Wednesday, April 26, 2017
What is a music festival?
Iraqi visual artist Riyadh Neam supplies the three accompanying graphics which are used in the booklet for Rahim AlHaj's new CD Letters from Iraq. Riyadh Neam explains that in his paintings depicting the children of post-invasion Iraq in the streets of devastated Baghdad “I’m always trying to show the relationship between stasis and movement, between a still life and a moving life.” He uses color to symbolise the dynamics of his war-torn country, with the dominant grey, black and white symbolising destruction, bright green indicating grief, and red signifying inextinguishable hope. This use of colours to symbolise emotions is a form of the cross-talk between different sensory channels known as synesthesia . Music appreciation involves cross-talk between hearing and emotion, and many celebrated musicians have experienced synesthesia in various forms, including Alexander Scriabin, Amy Beach, Olivier Messiaen and György Ligeti, while the word raga from the Indian classical tradition translates from Sanskrit as 'tone' or 'colour'.
Synesthesia is an example of how key creative building blocks are shared across global cultures. We live in an age of globalisation and multi-culturalism, yet classical music festivals are retreating further and further into retrospective mono-culturalism. For instance the 2017 BBC Proms season is programmatically themed around two anniversaries - the Russian Revolution which took place 100 years ago and the Protestant Reformation of 500 years ago. The Russian Revolution strand conveniently allows three Shostakovich symphonies to be programmed including the warhorse Fifth, which will be its ninth Proms outing in seventeen years. Elsewhere in London the SouthBank Centre has been celebrating Belief and Beyond Belief with a festival that does not include even a single piece of non-Western music, but which managed to squeeze in a Shostakovich symphony. Nowhere at the two festivals is there the searing relevance of Rahim AlHaj music and Riyadh Neam's graphics.
Classical music festivals should be wide-ranging, joyous and relevant celebrations of the rich variety of the great music traditions. Instead they have become po-faced rituals which plough their way laboriously through the output of Mahler, Shostakovich and a few other favoured composers. Mixing music traditions in a single concert is a notoriously difficult and sensitive task; the Western masterpieces must never be neglected, and fusion projects such as sitar and oud concertos have, rightly in most cases, been greeted with derision. But mixing traditions within a festival - kudos to this year's Aldeburgh Festival for its ragas in Orford Church - or between the two halves of a concert is a realistic proposition.
The Salzburg Summer Festival's Ouverture Spirituelle was an outstanding example of the broadening of the festival vision, and Salzburg bravely commissioned programme essays from me for their forays into Sufi and Hindustani music. However this year's Ouverture Spirituelle has drifted back towards the tokenism of the other major festivals and includes the obligatory Mahler symphony. If the reason for this drift is commercial pressures - which I suspect it is - that reason needs examining. Defendants of the classical status quo - and they are many and vocal - will plead that programming is unadventurous because adventurous programming is not commercially viable. Which I do not disagree with; but I do disagree with the view that we have to accept the current stifling business model which dictates that status quo.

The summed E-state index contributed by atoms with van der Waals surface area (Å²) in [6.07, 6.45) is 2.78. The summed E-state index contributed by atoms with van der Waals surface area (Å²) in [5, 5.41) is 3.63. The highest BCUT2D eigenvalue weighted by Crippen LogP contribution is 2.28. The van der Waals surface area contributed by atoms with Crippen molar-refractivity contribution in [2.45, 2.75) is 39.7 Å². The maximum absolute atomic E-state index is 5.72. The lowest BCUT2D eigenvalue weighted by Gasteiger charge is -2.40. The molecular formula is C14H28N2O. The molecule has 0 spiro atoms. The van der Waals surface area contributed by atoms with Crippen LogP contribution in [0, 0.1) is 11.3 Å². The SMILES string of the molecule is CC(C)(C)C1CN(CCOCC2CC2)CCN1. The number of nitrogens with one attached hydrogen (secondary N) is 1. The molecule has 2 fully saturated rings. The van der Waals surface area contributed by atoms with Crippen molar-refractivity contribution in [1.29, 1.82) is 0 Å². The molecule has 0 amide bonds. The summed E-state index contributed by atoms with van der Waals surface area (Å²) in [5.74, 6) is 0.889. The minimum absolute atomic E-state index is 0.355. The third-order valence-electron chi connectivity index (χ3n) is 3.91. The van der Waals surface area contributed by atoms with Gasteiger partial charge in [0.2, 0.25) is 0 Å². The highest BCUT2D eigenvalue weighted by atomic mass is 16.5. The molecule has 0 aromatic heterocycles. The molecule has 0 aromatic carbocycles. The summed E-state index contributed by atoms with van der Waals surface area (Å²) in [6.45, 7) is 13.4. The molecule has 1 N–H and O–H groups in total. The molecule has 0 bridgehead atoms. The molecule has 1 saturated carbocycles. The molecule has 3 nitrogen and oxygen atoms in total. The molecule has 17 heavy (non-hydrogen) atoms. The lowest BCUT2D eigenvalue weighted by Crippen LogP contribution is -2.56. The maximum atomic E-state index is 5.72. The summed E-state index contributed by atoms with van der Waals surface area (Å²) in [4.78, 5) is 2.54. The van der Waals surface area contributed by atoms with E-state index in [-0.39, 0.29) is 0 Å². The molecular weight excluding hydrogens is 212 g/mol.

Classical music festivals are dictated to and dominated by touring celebrity orchestras. The infamous Mahler One at this year's Proms is part of a Pittsburgh Symphony touring programme, and the Shostakovich Five comes from a peripatetic Gergiev and the Mariinsky Orchestra. And financial reality means you can't pay the Pittsburgh Symphony to play Mahler in the second half of a concert with musicians from a non-Western tradition in the first half. Celebrity touring orchestras may fill halls, but they have forced classical music into a repetitive holding pattern whereby festivals have become commercially viable but increasingly irrelevant museums of sound. The stranglehold of the 'London today Edinburgh' celebrity bands - Gergiev and the Mariinsky also play the 2017 Edinburgh Festival - needs to be broken to inject freshness and relevance to the major festivals. Ironically the BBC is perfectly placed to do this with their roster of house orchestras. The BBC orchestras should be differentiating themselves by pioneering adventurous and diverse programming both by widening the repertoire within the Western tradition and by partnering in split programmes with ensembles from diverse backgrounds. But instead all the BBC orchestras aspire to is lucrative overseas tours, preferably to the Gulf States or China.
Steve Jobs told us that "A lot of times, people don't know what they want until you show it to them". There is a surprising appetite for music from outside the Western tradition. On An Overgrown Path may not represent a statistically significant measure, but it does provide a useful guide. Recent posts here about music from outside the Western tradition and from the Islamicate world in particular - e.g. Bab Assalam from Syria, Rahim AlHaj from Iraq, and the culturally-diverse Haz'art Trio - have attracted very large audiences. Broadening the repertoire at festivals is almost certainly not financially viable within the current top heavy financial structure. But if classical music itself wants to defend its position as an important cultural institution it needs to become more relevant and diverse, and that means changing the current highly restrictive business model.
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